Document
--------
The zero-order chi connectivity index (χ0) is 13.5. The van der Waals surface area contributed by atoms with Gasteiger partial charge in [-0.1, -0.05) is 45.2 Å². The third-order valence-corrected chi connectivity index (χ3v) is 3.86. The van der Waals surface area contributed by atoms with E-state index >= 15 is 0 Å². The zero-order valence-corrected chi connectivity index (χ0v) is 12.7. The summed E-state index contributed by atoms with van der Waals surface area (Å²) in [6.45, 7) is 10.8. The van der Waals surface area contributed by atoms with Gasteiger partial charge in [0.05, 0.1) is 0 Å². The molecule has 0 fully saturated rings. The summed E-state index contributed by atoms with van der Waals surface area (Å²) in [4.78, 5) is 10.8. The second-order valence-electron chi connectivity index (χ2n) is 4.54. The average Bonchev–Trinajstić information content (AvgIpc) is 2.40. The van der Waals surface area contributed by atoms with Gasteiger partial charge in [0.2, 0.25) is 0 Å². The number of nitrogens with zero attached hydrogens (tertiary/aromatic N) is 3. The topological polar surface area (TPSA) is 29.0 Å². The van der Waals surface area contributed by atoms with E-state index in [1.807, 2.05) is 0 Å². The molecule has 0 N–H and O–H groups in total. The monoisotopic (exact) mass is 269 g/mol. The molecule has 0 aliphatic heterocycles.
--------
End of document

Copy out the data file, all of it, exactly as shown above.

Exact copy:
The zero-order chi connectivity index (χ0) is 13.5. The van der Waals surface area contributed by atoms with Gasteiger partial charge in [-0.1, -0.05) is 45.2 Å². The third-order valence-corrected chi connectivity index (χ3v) is 3.86. The van der Waals surface area contributed by atoms with E-state index >= 15 is 0 Å². The zero-order valence-corrected chi connectivity index (χ0v) is 12.7. The summed E-state index contributed by atoms with van der Waals surface area (Å²) in [6.45, 7) is 10.8. The van der Waals surface area contributed by atoms with Gasteiger partial charge in [0.05, 0.1) is 0 Å². The molecule has 0 fully saturated rings. The summed E-state index contributed by atoms with van der Waals surface area (Å²) in [4.78, 5) is 10.8. The second-order valence-electron chi connectivity index (χ2n) is 4.54. The average Bonchev–Trinajstić information content (AvgIpc) is 2.40. The van der Waals surface area contributed by atoms with Gasteiger partial charge in [0.2, 0.25) is 0 Å². The number of nitrogens with zero attached hydrogens (tertiary/aromatic N) is 3. The topological polar surface area (TPSA) is 29.0 Å². The van der Waals surface area contributed by atoms with E-state index in [1.807, 2.05) is 0 Å². The molecule has 0 N–H and O–H groups in total. The monoisotopic (exact) mass is 269 g/mol. The molecule has 0 aliphatic heterocycles.